By Eric Rindal – KF 16 – Bolivia
Before I volunteered as a Kiva Fellow in Sierra Leone (May of 2011) and Bolivia (September 2011), I was living in Santa Barbara, California. Imagine: Santa Barbara beaches saturated with color, mansions with the smell of jasmine twisting through the air, and a pace of life only to be set by the sun. While there, I was working for a de jure artist and took up the ranks as a de facto artist myself. Life was pretty easy, and moving to a developing country and working with microfinance seemed a million miles away. Leaving it all made me wonder why I would forfeit the comfort and normalcy of home for places where it feels like I have to relearn basic parts of life (i.e. restroom, showers, and food).
While volunteering, I was often asked , “Why would you come volunteer in my country?” Each time, I rambled about a desire to foster opportunities in the development of people around the world. But that is just it, how concise can pre-volunteers really be?
Well, the life of a volunteer goes with the wind. Four weeks ago I was living in Sierra Leone and today I am sitting in an office in Bolivia. Obviously, volunteering is not the most advantageous financial move one can make; in fact, while in the States, I qualified for free immunizations before coming to Bolivia because I was “low income”. In all honesty, most volunteers are a footnote to an organization’s real employees, and the “We couldn’t do it without you” speech only gets volunteers high for a split second. So why endure the bucket showers in Sierra Leone and language barriers in South America? Why volunteer?
For me, it has to do with something I encountered as a child while hiking around my home in Washington State. I saw the diverse beauty of nature: cedars, Douglas firs, ferns, and myriad wildflowers. I then thought about the diverse beauty of humanity (although those weren’t my exact thoughts as a child…). What it came down to was that I knew people (and the world) had to be different beyond my hometown population of ninety-something.
I didn’t leave and volunteer to “save the world.” (Do people still do that?) Rather, I had this desire to cease to be dichotomized from the developing world. Volunteering was a means to share life with people and hope to understand why populations live at different standards of living. This, hopefully, is joining in the process of lifting people out of poverty –the more minds and hearts that are included in the “process” (any process or cause you are volunteering for), the more potential there is to yield results and answers.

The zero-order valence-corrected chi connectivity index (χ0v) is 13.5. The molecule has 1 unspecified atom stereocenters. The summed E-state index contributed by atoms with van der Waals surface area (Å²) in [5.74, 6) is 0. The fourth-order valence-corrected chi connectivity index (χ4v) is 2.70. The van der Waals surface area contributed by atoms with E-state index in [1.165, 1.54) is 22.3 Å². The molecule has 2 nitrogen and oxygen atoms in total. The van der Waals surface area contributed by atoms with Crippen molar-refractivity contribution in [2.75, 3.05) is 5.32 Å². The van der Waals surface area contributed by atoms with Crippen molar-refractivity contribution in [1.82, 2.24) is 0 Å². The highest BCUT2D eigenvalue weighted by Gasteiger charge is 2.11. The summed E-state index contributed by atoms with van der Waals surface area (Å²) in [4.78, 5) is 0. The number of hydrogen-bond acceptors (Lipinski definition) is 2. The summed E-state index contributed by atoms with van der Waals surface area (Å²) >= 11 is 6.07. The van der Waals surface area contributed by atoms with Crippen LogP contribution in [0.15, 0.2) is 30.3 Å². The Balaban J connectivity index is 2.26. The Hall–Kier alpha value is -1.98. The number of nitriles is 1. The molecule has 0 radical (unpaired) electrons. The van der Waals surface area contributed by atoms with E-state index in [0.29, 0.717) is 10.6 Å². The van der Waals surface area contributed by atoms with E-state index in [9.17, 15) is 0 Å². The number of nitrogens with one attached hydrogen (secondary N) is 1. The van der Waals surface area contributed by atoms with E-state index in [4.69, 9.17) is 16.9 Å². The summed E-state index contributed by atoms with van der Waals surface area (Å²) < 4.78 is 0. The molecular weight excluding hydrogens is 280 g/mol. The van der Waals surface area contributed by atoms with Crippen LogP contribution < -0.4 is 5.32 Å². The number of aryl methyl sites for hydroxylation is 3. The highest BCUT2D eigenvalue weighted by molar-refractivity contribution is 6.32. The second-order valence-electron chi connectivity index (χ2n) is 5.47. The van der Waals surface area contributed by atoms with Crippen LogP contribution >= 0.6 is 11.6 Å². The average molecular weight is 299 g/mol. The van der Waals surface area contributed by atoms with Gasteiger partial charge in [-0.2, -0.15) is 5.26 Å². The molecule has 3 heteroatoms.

The wonder in volunteering, I have found, is simply in the interaction between me and a Kiva Borrower (those who recieve loans). In most cases, we each have something to add to the life of the other. With Kiva, microfinance volunteer work is geared to sustainably enable entrepreneurs in developing countries by facilitating capital for their business through loans.
My greatest interest in life was to see this “process,” and I have been so encouraged by what Kiva Borrowers are doing with their loans to better their lives. In reality, when any volunteers collaborate with people in development, we begin to answer for ourselves the questions we could not articulate beforehand. Within it all, volunteers are fortunate to take the time and witness the diverse beauty of humanity.
Eric Rindal has had the privilege to be a Kiva Fellow based in La Paz, Bolivia working with Emprender and IMPRO. He is a big proponent of Kiva Lenders lending to people in countries they have not lent to. If you have not lent to a wonderful borrower in Bolivia, click here to find a smiling face. Eric was a Kiva Fellow in Sierra Leone during the 15th class — if you have not lent to someone in Sierra Leone, click here to find a wonderful person!